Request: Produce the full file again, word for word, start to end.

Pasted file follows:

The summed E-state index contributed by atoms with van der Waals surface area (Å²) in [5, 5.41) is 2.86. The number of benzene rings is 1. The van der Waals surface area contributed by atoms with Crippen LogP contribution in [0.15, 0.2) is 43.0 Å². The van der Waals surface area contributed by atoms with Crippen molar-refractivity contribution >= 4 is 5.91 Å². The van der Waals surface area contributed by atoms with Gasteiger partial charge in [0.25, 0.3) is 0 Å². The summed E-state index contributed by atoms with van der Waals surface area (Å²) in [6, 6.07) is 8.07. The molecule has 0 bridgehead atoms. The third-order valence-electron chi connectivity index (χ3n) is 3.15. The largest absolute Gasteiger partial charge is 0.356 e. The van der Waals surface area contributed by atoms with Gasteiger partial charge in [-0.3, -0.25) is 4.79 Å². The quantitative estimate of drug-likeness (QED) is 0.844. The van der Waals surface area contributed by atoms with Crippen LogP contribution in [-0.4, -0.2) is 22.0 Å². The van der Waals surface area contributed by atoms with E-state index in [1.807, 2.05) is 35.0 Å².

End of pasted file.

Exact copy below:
The summed E-state index contributed by atoms with van der Waals surface area (Å²) in [5, 5.41) is 2.86. The number of benzene rings is 1. The van der Waals surface area contributed by atoms with Crippen LogP contribution in [0.15, 0.2) is 43.0 Å². The van der Waals surface area contributed by atoms with Crippen molar-refractivity contribution >= 4 is 5.91 Å². The van der Waals surface area contributed by atoms with Gasteiger partial charge in [0.25, 0.3) is 0 Å². The summed E-state index contributed by atoms with van der Waals surface area (Å²) in [6, 6.07) is 8.07. The molecule has 0 bridgehead atoms. The third-order valence-electron chi connectivity index (χ3n) is 3.15. The largest absolute Gasteiger partial charge is 0.356 e. The van der Waals surface area contributed by atoms with Gasteiger partial charge in [-0.3, -0.25) is 4.79 Å². The quantitative estimate of drug-likeness (QED) is 0.844. The van der Waals surface area contributed by atoms with Crippen LogP contribution in [-0.4, -0.2) is 22.0 Å². The van der Waals surface area contributed by atoms with E-state index in [1.807, 2.05) is 35.0 Å².